When he mentions the ‘best people’, think ‘the intelligentsia’ of the day who might be tempted to assume that a belief in God is not rational.

Bottom line for us moderns is to use and develop our ability to think and discern and draw conclusions, but measure them through the grid of God’s truth, how He describes reality.  After all, He created all that is.

Logical Gal – what about meaning?

6 Jun

Meaning

I read an essay that mentioned truth and meaning in the same sentence.  I stopped, realizing that I had never thought about the distinction between the two.

Truth is pretty straight forward in its definition, even though volumes of ink and print have been invested in battling over whether true exists.

I’ll spare you the churn- it does.

truth

Truth is that which exists, that which corresponds to reality.  It’s not  a case of – YOUR truth or MY truth, nor is it  – True for YOU and True for ME.

So without showing the reasons for the assertion that TRUTH is objective reality  (other posts have done that – just click on the tag labelled ‘truth’ along the lower right side of this blog), l will move on to something that IS more subjective, and that is ‘meaning‘.

In talking with my husband the other night, we reasoned our way to the following:  meaning is a way to describe the impact of reality ON a human.

Redeemer Presbyterian Church in New York City has organized and streamlined Christian doctrine into a set of 52 questions and answers  – New City Catechism.  One of the questions asks: “What does the resurrection mean FOR me?”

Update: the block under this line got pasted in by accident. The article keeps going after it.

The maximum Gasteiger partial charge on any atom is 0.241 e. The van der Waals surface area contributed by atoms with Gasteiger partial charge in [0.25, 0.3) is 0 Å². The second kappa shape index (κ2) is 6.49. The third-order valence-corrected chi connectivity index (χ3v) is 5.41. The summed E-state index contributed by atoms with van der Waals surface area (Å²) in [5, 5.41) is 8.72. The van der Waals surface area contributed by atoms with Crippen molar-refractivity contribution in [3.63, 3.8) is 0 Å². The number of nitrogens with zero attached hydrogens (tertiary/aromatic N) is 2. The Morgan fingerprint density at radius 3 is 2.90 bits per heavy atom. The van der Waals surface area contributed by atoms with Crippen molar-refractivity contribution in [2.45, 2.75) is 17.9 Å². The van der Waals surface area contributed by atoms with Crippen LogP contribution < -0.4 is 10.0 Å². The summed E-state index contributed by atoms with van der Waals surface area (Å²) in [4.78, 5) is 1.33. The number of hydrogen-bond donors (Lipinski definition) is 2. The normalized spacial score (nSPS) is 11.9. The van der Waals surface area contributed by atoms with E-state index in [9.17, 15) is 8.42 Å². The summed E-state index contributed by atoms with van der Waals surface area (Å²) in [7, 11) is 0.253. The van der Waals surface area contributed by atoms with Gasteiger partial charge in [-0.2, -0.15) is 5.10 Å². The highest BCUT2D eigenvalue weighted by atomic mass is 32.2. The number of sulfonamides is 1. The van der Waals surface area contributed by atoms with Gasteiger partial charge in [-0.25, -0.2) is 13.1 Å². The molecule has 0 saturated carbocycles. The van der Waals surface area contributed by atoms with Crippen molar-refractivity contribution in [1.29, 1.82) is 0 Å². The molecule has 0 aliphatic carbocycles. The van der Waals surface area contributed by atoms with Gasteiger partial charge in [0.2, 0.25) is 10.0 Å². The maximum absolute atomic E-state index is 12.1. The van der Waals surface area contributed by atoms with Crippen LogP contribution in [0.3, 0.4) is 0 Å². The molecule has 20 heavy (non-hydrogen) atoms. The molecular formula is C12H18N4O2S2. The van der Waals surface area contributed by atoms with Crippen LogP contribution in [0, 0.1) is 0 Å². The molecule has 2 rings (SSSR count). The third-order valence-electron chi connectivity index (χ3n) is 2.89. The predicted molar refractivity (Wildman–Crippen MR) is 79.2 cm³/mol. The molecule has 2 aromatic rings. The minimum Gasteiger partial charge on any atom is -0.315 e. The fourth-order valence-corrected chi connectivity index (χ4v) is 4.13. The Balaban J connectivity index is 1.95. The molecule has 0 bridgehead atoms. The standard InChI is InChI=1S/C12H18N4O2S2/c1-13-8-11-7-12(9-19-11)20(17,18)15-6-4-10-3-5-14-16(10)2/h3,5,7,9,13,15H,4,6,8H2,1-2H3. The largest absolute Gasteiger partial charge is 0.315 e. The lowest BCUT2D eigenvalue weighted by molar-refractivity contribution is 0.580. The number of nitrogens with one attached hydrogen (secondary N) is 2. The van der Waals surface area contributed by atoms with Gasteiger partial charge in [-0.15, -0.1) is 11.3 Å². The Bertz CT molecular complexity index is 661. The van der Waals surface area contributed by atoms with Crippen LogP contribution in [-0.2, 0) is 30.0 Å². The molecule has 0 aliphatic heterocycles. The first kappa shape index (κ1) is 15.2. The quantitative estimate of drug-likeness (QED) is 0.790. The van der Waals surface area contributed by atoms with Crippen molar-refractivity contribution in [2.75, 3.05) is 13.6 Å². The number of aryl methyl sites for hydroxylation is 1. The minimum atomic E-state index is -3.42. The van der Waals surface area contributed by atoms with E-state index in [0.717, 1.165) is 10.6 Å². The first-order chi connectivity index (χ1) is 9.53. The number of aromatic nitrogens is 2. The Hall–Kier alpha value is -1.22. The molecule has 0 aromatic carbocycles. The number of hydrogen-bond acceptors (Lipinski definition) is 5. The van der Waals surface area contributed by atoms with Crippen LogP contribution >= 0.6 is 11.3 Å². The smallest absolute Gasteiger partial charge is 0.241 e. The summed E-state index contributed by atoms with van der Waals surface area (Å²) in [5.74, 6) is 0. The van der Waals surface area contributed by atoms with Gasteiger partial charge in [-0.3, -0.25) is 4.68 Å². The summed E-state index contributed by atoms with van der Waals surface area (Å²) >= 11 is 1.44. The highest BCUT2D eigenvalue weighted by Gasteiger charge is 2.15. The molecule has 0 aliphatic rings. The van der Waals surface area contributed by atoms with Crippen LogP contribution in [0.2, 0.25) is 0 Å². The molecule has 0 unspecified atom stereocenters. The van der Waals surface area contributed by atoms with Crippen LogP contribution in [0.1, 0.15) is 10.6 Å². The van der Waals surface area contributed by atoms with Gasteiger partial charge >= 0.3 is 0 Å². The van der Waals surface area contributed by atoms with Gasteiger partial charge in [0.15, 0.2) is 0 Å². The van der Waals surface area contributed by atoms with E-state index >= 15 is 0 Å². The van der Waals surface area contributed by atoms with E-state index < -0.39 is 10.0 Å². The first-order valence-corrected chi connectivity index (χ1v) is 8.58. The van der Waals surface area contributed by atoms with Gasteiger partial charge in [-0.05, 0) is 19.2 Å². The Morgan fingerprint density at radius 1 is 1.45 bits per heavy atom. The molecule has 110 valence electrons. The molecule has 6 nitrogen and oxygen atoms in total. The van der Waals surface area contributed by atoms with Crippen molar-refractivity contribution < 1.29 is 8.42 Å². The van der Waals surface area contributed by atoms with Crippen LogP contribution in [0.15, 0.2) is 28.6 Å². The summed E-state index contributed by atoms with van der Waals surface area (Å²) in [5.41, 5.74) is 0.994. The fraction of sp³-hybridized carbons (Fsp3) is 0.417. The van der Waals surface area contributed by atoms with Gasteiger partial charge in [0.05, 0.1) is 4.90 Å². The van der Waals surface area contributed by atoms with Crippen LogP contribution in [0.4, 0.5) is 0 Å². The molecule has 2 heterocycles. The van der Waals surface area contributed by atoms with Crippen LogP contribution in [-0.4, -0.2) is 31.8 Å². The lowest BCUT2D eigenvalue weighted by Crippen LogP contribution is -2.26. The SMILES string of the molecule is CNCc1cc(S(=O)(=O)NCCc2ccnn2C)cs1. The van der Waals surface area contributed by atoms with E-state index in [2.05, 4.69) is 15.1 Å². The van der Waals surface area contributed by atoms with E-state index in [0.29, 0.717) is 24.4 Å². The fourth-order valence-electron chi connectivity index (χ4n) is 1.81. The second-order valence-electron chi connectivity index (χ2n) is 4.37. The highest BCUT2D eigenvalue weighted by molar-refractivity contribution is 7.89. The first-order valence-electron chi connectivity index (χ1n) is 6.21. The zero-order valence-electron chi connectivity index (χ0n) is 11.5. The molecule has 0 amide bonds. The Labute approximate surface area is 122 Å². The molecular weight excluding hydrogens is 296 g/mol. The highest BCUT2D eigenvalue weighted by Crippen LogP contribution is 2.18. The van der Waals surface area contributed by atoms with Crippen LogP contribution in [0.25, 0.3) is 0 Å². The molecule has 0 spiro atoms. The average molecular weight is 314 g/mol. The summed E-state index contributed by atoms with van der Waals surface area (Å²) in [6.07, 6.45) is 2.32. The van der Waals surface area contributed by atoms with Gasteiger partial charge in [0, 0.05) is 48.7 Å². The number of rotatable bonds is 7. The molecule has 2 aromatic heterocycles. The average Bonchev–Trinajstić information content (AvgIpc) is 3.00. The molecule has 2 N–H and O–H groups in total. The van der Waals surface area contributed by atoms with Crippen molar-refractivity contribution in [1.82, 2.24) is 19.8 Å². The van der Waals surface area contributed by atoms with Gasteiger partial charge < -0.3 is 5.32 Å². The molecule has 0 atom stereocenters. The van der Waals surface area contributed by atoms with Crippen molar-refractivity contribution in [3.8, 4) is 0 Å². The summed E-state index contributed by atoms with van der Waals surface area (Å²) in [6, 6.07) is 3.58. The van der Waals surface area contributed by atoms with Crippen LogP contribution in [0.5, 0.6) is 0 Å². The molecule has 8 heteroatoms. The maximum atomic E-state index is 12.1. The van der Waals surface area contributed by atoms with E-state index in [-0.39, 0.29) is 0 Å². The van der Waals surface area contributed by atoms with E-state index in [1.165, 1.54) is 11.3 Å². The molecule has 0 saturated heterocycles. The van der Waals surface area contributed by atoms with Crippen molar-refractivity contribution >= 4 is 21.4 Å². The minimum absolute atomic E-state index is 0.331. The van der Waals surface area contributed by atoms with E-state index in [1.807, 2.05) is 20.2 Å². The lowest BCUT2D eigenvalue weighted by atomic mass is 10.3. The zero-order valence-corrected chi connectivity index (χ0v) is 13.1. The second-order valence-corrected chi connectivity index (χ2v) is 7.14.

That one little preposition ‘for’ is key.  I thought about how the bent of the question would be significantly changed if one were to substitute the preposition ‘to’ in the place of the 3-letter one.  What something means FOR me is completely different from what it means TO me.  I can be wrong about what a piece of reality means to me.  However, when you say something has meaning FOR someone,  a follow-on question quickly surfaces……meaning FOR me ACCORDING TO WHOM OR WHAT? 

In the arena of the New City Catechism, the authority supporting those answers is the Bible.  But there are plenty of other authorities in life.  For example,  I can imagine a scenario where a teenager might query her parent:  What does this curfew mean FOR me?

Curfew

and the parent might respond: The curfew means a limit which carries consequences TO you should you violate it.

So the concept of meaning follows on FROM truth.  And it varies according to authority.

  • The next question that then occurs: Do WE have authority over meaning for ourselves?
  • What about those poor souls who announce  – “Life Is Meaningless! ?

Meaningless

I’m thinking that the only response one could offer would be to ask them the questions:

  1. How do you define ‘meaning’? 
  2. From whose point of view is ‘life meaningless’? 

They might be intending the concept of ‘meaning’ to refer to teleos (the Greek term for purpose) – that is design or ultimate end .  In that case someone might be a materialist and consider life to be a random interchange of time and matter to have NO ultimate purpose.  However IF there is ultimate meaning FOR someone because ‘someone or something’ created them in the first place, THEN no matter the denial or ignorance of that creating authority, there IS meaning for the person.

Whew!  – I’m getting hungry.  All that thinking burns us the ‘little gray cells’ as our favorite Belgian detective likes to say!

Hercule Poirot

I’ll leave you with the logical next question:  Do you view life as having meaning and purpose?  If so, according to whom or what?